So what is Wanders' political agenda? 'I think we need more respect for the past, so that we create a world that doesn't change so fast,' he says. 'Modernism throws away the past, which means that tomorrow you throw away today - that's a world that is completely unsustainable. We create children without parents. Modernism: in the world I hardly see it; in design I always see it. So in this way I think design is a bit old-fashioned.'

Born and raised in Boxtel in the Netherlands, Wanders graduated from the Institute of the Arts, Arnhem in 1988. He first wowed the design world in 1996 with his Knotted Chair, produced by Cappellini and made entirely of rope wound around a carbon core and hardened with epoxy.

In 1995 he opened his own studio in Amsterdam and six years later co-founded design label Moooi, of which he is the art director. Since then he has designed for global brands and high-end furniture companies including B&B Italia,Cappellini, Christofle, Bisazza, Poliform, KLM-Royal Dutch Airlines, Flos, Magis, Target, Baccarat, and more recently Alessi and Marks & Spencer. His architectural and interior design projects include the Kameha Grand hotel in Bonn, the Mondrian South Beach hotel in Miami, the Villa Moda Flagship store in Bahrain and private residences in Amsterdam, Mallorca and Jakarta.

Wanders likens designing products and interiors to giving gifts - something he says has enjoyed doing since childhood. 'I love to make things. As a child I loved to make gifts for people and I learned a few interesting things, namely that a good gift has two main qualities: if it's good you open it and you go "Wow! This is so me. How did you know I would like this? Why didn't I know I liked this so much?" So with a good gift, you feel that I have seen you and that I spend time thinking about you.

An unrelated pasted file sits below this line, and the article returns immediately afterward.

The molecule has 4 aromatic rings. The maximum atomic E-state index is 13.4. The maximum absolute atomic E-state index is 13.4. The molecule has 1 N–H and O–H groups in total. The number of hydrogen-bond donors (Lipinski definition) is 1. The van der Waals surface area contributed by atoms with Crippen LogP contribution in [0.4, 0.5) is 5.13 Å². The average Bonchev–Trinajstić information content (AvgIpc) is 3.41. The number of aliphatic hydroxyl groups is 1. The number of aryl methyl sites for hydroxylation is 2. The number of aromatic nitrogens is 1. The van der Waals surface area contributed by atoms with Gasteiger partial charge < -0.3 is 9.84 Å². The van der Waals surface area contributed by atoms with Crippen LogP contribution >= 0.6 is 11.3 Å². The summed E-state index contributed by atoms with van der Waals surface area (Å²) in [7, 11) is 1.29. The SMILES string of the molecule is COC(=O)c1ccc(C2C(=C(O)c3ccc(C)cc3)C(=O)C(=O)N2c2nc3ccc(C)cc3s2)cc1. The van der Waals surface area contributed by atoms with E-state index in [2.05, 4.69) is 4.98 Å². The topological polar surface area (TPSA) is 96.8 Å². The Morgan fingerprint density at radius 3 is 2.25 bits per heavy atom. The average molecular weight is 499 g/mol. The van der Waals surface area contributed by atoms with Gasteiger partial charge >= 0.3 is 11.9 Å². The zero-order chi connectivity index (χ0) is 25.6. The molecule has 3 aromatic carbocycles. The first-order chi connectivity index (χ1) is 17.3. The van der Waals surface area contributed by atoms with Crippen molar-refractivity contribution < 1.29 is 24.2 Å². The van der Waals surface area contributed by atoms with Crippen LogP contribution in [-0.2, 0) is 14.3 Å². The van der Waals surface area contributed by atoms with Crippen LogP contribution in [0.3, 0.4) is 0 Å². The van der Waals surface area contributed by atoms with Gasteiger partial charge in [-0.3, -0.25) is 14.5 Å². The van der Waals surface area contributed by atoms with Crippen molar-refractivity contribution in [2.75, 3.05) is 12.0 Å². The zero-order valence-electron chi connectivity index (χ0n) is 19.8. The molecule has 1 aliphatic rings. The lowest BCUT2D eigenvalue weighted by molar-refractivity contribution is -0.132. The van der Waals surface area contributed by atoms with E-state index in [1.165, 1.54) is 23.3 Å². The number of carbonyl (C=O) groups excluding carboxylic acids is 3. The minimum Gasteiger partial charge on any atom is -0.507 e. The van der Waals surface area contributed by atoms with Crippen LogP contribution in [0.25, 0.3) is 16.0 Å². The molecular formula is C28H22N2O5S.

'At the same time you think: "This is so Marcel; I could get this from no one but him!" I try to give who I am - the best I have to give, but also to show that I know and respect my audience. I did the same thing when I was 12.'

Although he has, on occasion, created one-off products and interiors for private clients, Wanders says that for him the real joy of design is that an interior product he has created will be enjoyed by many people. 'If I design a glass, for example, I spend way too much time on designing it, but I don't care. Ultimately, I'm designing it once and then we make thousands; maybe 10,000 people are going to use it. I'm multiplying my time. If I did a glass for one person, I wouldn't feel that excited about doing it because I would want lots of people to use it.'

This is why Wanders gets much more excited about designing hotels than he does about designing private homes. 'I love designing rooms, but I love to design rooms that hundreds of people will enjoy and have fun in.

'I'm just a bit egocentric I suppose: I want people to love me!' he exclaims, playing up, just a little, to his image as the design world's most outrageous pop-star.

This article was first published in fx Magazine.